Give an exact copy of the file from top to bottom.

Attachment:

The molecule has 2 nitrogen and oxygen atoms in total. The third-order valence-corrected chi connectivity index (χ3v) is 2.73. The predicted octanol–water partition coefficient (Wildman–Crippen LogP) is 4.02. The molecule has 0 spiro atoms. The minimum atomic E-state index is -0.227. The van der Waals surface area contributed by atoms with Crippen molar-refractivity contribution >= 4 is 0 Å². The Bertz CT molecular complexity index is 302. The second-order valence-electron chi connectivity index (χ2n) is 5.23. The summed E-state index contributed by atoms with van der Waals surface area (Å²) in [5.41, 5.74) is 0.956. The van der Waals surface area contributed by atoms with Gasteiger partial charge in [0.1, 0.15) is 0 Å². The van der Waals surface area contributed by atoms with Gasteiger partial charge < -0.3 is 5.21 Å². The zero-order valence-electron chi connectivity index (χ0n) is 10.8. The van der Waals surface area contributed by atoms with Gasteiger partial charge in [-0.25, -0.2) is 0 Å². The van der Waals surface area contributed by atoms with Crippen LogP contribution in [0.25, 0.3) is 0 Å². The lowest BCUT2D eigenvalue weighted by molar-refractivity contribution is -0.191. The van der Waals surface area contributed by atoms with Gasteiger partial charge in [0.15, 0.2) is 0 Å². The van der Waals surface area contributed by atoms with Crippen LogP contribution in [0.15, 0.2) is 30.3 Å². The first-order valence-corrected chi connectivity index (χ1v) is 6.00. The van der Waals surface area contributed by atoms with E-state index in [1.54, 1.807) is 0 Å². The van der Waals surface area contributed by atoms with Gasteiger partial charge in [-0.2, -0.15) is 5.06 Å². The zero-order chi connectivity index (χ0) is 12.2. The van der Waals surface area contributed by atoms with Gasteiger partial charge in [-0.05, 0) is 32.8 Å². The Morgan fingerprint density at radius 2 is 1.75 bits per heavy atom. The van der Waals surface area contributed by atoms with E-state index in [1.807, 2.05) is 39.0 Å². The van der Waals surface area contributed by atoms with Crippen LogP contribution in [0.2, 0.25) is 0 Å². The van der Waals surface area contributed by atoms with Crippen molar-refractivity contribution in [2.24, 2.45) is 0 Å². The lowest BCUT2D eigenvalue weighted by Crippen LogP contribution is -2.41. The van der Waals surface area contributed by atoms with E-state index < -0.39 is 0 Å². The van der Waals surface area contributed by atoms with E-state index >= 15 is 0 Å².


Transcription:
The molecule has 2 nitrogen and oxygen atoms in total. The third-order valence-corrected chi connectivity index (χ3v) is 2.73. The predicted octanol–water partition coefficient (Wildman–Crippen LogP) is 4.02. The molecule has 0 spiro atoms. The minimum atomic E-state index is -0.227. The van der Waals surface area contributed by atoms with Crippen molar-refractivity contribution >= 4 is 0 Å². The Bertz CT molecular complexity index is 302. The second-order valence-electron chi connectivity index (χ2n) is 5.23. The summed E-state index contributed by atoms with van der Waals surface area (Å²) in [5.41, 5.74) is 0.956. The van der Waals surface area contributed by atoms with Gasteiger partial charge in [0.1, 0.15) is 0 Å². The van der Waals surface area contributed by atoms with Gasteiger partial charge < -0.3 is 5.21 Å². The zero-order valence-electron chi connectivity index (χ0n) is 10.8. The van der Waals surface area contributed by atoms with Gasteiger partial charge in [-0.25, -0.2) is 0 Å². The van der Waals surface area contributed by atoms with Crippen LogP contribution in [0.25, 0.3) is 0 Å². The lowest BCUT2D eigenvalue weighted by molar-refractivity contribution is -0.191. The van der Waals surface area contributed by atoms with Gasteiger partial charge in [0.15, 0.2) is 0 Å². The van der Waals surface area contributed by atoms with Crippen LogP contribution in [0.15, 0.2) is 30.3 Å². The first-order valence-corrected chi connectivity index (χ1v) is 6.00. The van der Waals surface area contributed by atoms with E-state index in [1.54, 1.807) is 0 Å². The van der Waals surface area contributed by atoms with Gasteiger partial charge in [-0.2, -0.15) is 5.06 Å². The zero-order chi connectivity index (χ0) is 12.2. The van der Waals surface area contributed by atoms with Gasteiger partial charge in [-0.05, 0) is 32.8 Å². The Morgan fingerprint density at radius 2 is 1.75 bits per heavy atom. The van der Waals surface area contributed by atoms with E-state index in [1.807, 2.05) is 39.0 Å². The van der Waals surface area contributed by atoms with Crippen LogP contribution in [0.2, 0.25) is 0 Å². The van der Waals surface area contributed by atoms with Crippen molar-refractivity contribution in [2.24, 2.45) is 0 Å². The lowest BCUT2D eigenvalue weighted by Crippen LogP contribution is -2.41. The van der Waals surface area contributed by atoms with E-state index < -0.39 is 0 Å². The van der Waals surface area contributed by atoms with E-state index >= 15 is 0 Å².